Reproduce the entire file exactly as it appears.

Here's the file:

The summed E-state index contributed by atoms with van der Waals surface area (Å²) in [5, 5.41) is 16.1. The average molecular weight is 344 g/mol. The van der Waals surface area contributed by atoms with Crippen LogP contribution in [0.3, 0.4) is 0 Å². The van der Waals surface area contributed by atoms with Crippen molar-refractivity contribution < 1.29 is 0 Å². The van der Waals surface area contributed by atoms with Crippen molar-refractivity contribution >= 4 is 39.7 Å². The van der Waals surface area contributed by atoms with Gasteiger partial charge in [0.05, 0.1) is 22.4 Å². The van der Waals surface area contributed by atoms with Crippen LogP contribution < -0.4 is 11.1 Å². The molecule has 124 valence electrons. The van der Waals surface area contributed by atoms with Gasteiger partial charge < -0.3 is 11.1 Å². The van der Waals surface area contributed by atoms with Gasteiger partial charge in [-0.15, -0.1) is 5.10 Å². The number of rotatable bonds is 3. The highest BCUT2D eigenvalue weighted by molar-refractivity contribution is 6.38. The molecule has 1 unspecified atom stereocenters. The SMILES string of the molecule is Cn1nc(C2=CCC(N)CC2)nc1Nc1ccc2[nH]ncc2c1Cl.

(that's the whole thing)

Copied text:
The summed E-state index contributed by atoms with van der Waals surface area (Å²) in [5, 5.41) is 16.1. The average molecular weight is 344 g/mol. The van der Waals surface area contributed by atoms with Crippen LogP contribution in [0.3, 0.4) is 0 Å². The van der Waals surface area contributed by atoms with Crippen molar-refractivity contribution < 1.29 is 0 Å². The van der Waals surface area contributed by atoms with Crippen molar-refractivity contribution >= 4 is 39.7 Å². The van der Waals surface area contributed by atoms with Gasteiger partial charge in [0.05, 0.1) is 22.4 Å². The van der Waals surface area contributed by atoms with Crippen LogP contribution < -0.4 is 11.1 Å². The molecule has 124 valence electrons. The van der Waals surface area contributed by atoms with Gasteiger partial charge < -0.3 is 11.1 Å². The van der Waals surface area contributed by atoms with Gasteiger partial charge in [-0.15, -0.1) is 5.10 Å². The number of rotatable bonds is 3. The highest BCUT2D eigenvalue weighted by molar-refractivity contribution is 6.38. The molecule has 1 unspecified atom stereocenters. The SMILES string of the molecule is Cn1nc(C2=CCC(N)CC2)nc1Nc1ccc2[nH]ncc2c1Cl.